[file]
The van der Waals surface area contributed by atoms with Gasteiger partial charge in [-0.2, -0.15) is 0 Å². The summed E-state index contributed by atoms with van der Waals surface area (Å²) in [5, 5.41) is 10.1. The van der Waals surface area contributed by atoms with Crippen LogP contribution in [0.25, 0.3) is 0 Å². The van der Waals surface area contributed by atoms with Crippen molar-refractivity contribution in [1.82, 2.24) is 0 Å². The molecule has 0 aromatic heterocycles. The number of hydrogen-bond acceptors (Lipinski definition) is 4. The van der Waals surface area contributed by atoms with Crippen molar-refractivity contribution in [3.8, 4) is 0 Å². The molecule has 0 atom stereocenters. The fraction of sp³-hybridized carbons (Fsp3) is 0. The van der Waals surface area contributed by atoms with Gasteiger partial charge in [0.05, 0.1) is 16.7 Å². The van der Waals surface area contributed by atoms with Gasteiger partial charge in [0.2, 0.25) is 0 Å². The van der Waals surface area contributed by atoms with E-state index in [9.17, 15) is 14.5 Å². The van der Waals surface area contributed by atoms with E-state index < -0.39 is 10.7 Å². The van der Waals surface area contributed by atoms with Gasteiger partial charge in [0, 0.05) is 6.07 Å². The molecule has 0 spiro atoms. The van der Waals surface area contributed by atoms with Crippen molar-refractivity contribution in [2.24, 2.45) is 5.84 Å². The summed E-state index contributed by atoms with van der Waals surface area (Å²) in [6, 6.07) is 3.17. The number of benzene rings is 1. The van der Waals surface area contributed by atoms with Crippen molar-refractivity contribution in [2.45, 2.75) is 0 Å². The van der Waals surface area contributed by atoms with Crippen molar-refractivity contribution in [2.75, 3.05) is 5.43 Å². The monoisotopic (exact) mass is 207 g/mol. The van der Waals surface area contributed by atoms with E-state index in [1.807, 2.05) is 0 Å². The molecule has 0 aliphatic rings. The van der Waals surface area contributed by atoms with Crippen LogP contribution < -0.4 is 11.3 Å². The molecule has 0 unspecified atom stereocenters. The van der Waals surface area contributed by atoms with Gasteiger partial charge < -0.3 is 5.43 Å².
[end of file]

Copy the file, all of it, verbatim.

The van der Waals surface area contributed by atoms with Gasteiger partial charge in [-0.2, -0.15) is 0 Å². The summed E-state index contributed by atoms with van der Waals surface area (Å²) in [5, 5.41) is 10.1. The van der Waals surface area contributed by atoms with Crippen LogP contribution in [0.25, 0.3) is 0 Å². The van der Waals surface area contributed by atoms with Crippen molar-refractivity contribution in [1.82, 2.24) is 0 Å². The molecule has 0 aromatic heterocycles. The number of hydrogen-bond acceptors (Lipinski definition) is 4. The van der Waals surface area contributed by atoms with Crippen molar-refractivity contribution in [3.8, 4) is 0 Å². The molecule has 0 atom stereocenters. The fraction of sp³-hybridized carbons (Fsp3) is 0. The van der Waals surface area contributed by atoms with Gasteiger partial charge in [0.05, 0.1) is 16.7 Å². The van der Waals surface area contributed by atoms with Gasteiger partial charge in [0.2, 0.25) is 0 Å². The van der Waals surface area contributed by atoms with E-state index in [9.17, 15) is 14.5 Å². The van der Waals surface area contributed by atoms with E-state index < -0.39 is 10.7 Å². The van der Waals surface area contributed by atoms with Gasteiger partial charge in [0, 0.05) is 6.07 Å². The molecule has 0 spiro atoms. The van der Waals surface area contributed by atoms with Crippen molar-refractivity contribution in [2.24, 2.45) is 5.84 Å². The summed E-state index contributed by atoms with van der Waals surface area (Å²) in [6, 6.07) is 3.17. The number of benzene rings is 1. The van der Waals surface area contributed by atoms with Crippen molar-refractivity contribution in [2.45, 2.75) is 0 Å². The van der Waals surface area contributed by atoms with Crippen molar-refractivity contribution in [2.75, 3.05) is 5.43 Å². The monoisotopic (exact) mass is 207 g/mol. The van der Waals surface area contributed by atoms with E-state index in [1.807, 2.05) is 0 Å². The molecule has 0 aliphatic rings. The van der Waals surface area contributed by atoms with Crippen LogP contribution < -0.4 is 11.3 Å². The molecule has 0 unspecified atom stereocenters. The van der Waals surface area contributed by atoms with Gasteiger partial charge < -0.3 is 5.43 Å².